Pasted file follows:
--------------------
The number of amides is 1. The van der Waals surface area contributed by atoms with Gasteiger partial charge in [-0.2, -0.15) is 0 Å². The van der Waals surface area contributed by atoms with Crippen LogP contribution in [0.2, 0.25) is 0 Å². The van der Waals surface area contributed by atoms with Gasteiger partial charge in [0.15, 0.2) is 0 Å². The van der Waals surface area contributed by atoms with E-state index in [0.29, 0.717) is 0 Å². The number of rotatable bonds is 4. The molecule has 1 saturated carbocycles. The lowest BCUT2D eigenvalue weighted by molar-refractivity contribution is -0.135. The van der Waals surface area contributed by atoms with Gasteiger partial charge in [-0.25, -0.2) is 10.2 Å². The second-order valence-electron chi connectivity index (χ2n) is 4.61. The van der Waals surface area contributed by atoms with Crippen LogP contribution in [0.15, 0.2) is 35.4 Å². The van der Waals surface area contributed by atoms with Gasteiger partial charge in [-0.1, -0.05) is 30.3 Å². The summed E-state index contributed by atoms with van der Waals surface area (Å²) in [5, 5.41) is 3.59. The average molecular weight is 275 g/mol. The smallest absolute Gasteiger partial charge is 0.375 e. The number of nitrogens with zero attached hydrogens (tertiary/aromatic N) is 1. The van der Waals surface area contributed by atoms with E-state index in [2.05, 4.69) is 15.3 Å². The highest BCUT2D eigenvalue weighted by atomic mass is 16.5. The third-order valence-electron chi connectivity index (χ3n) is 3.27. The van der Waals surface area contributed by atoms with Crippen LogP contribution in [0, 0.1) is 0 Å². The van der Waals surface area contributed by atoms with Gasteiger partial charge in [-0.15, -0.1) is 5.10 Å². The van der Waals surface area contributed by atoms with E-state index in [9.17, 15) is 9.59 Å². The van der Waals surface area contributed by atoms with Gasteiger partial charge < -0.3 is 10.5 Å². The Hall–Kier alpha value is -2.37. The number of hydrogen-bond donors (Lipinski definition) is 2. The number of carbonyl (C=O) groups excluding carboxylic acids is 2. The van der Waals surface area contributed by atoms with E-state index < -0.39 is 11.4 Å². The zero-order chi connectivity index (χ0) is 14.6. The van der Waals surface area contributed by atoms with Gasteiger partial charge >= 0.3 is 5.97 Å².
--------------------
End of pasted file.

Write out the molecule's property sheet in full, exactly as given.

The number of amides is 1. The van der Waals surface area contributed by atoms with Gasteiger partial charge in [-0.2, -0.15) is 0 Å². The van der Waals surface area contributed by atoms with Crippen LogP contribution in [0.2, 0.25) is 0 Å². The van der Waals surface area contributed by atoms with Gasteiger partial charge in [0.15, 0.2) is 0 Å². The van der Waals surface area contributed by atoms with E-state index in [0.29, 0.717) is 0 Å². The number of rotatable bonds is 4. The molecule has 1 saturated carbocycles. The lowest BCUT2D eigenvalue weighted by molar-refractivity contribution is -0.135. The van der Waals surface area contributed by atoms with Gasteiger partial charge in [-0.25, -0.2) is 10.2 Å². The second-order valence-electron chi connectivity index (χ2n) is 4.61. The van der Waals surface area contributed by atoms with Crippen LogP contribution in [0.15, 0.2) is 35.4 Å². The van der Waals surface area contributed by atoms with Gasteiger partial charge in [-0.1, -0.05) is 30.3 Å². The summed E-state index contributed by atoms with van der Waals surface area (Å²) in [5, 5.41) is 3.59. The average molecular weight is 275 g/mol. The smallest absolute Gasteiger partial charge is 0.375 e. The number of nitrogens with zero attached hydrogens (tertiary/aromatic N) is 1. The van der Waals surface area contributed by atoms with E-state index in [2.05, 4.69) is 15.3 Å². The highest BCUT2D eigenvalue weighted by atomic mass is 16.5. The third-order valence-electron chi connectivity index (χ3n) is 3.27. The van der Waals surface area contributed by atoms with Crippen LogP contribution in [0, 0.1) is 0 Å². The van der Waals surface area contributed by atoms with Gasteiger partial charge in [-0.15, -0.1) is 5.10 Å². The van der Waals surface area contributed by atoms with E-state index in [9.17, 15) is 9.59 Å². The van der Waals surface area contributed by atoms with Gasteiger partial charge < -0.3 is 10.5 Å². The Hall–Kier alpha value is -2.37. The number of hydrogen-bond donors (Lipinski definition) is 2. The number of carbonyl (C=O) groups excluding carboxylic acids is 2. The van der Waals surface area contributed by atoms with E-state index < -0.39 is 11.4 Å². The zero-order chi connectivity index (χ0) is 14.6. The van der Waals surface area contributed by atoms with Gasteiger partial charge >= 0.3 is 5.97 Å².